Depending on your mood or where you’re headed, your outfit may vary. You might don jeans and a T-shirt for running errands, a conservative suit for an important business meeting, or a full-length gown for a flashy gala. So why would you wear the same fragrance all the time?
That’s the question posed by Shannon Drake, a New Orleans-based entrepreneur who has opened a pop-up shop at Elizabeth Anthony to help clients build and expand their fragrance wardrobes.
“We consider fragrance an accessory. Some people are more passionate about that than they are about handbags or shoes,” Drake explains. “Everybody’s got their little niche, but I think that you need more than one fragrance to really evoke how you’re feeling and to complete the look.”
For the past 12 years, Drake has researched artisanal fragrances around the world to introduce to the North American market. She founded a luxury lifestyle brand called God Made Me Funky; she has a signature “feel-good” fragrance (Valiant by Boadicea The Victorious), she says, but she chooses other scents for other occasions.
“I have fragrances for what I wear to the gym—yes, I wear a fragrance to the gym—what I wear to pick up my kids, what I wear in the winter versus what I wear in the summer,” she says. “Sometimes I wear a fragrance just for myself; sometimes I wear a fragrance to feel attractive. Scent is tied to memory so closely that different scents are going to mean different things for different people.”
Another reason to alternate scents? After a couple weeks of wearing one fragrance, you lose your sense of smell of it, Drake explains. “So we start putting on more because we think that there is something wrong with our fragrance," she says. "But we’ve just become immune to it.”
That’s probably why the woman in the elevator or on the airplane next to you may reek of perfume. The remedy: Politely tell her to wear another fragrance for two weeks and not to touch her signature scent. Then, when she starts over with her favorite scent, she’ll smell it again—and probably not douse herself in it.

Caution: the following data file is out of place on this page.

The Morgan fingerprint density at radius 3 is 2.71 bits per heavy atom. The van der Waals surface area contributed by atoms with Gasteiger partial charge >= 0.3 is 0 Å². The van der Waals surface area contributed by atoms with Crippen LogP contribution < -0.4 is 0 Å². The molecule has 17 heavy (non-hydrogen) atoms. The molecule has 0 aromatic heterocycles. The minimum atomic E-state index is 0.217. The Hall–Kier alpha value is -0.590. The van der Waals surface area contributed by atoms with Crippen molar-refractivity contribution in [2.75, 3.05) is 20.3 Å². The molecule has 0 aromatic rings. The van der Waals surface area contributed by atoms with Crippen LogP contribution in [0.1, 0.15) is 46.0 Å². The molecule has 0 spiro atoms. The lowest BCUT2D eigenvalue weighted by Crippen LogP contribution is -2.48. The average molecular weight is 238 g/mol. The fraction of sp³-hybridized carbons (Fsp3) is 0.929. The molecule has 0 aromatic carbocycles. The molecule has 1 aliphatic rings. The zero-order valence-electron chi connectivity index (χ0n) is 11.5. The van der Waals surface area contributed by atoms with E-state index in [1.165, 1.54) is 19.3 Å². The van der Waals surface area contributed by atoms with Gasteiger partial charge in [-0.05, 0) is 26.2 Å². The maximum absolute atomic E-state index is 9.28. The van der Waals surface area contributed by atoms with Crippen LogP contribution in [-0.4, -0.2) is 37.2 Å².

To expand your fragrance wardrobe, Drake suggests visiting an online fragrance encyclopedia like Fragrantica and keying in the ingredients of your favorite scent. “We can look at signature fragrances and normally figure out where to start with adding different things," Drake says. "Certain people are drawn more to florals, or they may be drawn to musk, orientals, or green fragrances.
“I don’t think you are going to necessarily get someone out of their comfort zone, but you can get them to try a full fragrance blended more for winter wear this time of year—something that you would wear with a heavy wool coat," she continues. "That’s going to smell very different than a floral that you wear to the beach.”
Drake has more than 100 fragrances at home, although she admits that the cache includes scents she tries out for her business and fragrances she's worn in the past and since retired (her first fragrance was Ruffles by Oscar de la Renta, which she received for an Easter gift at age 7). Others are scents she loves to wear at different times—including to yoga class, where she dons a lavender fragrance.
“People in class will say, ‘What are you wearing? You smell great,’" Drake says. "I don’t mean dousing yourself with fragrance—just one squirt, so when I do downward dog, I can smell it and it takes me in the moment.”
When Drake applies a scent, she usually dabs it on the inside crease of both elbows rather than on her wrists, where it could get washed away while rinsing her hands.
And she keeps her fragrances on the dressing table in her bedroom closet—never in the bathroom. “The bathroom is the worst place because the temperature changes drastically every day because most of us like hot showers, not cold ones, ” she says.
As long as fragrances stay at a consistent temperature, they will retain their potency. “You don’t have to keep them in the dark; you don’t have to keep them in the refrigerator,” Drake says. “And wear them! They’re not meant to be kept for 25 years.
"For a while, we, as a culture in America, got away from wearing fragrance," she continues. "I think we’re heading back to opulent fragrances that make us feel more engaged. You don’t have to bathe in something to enjoy it.”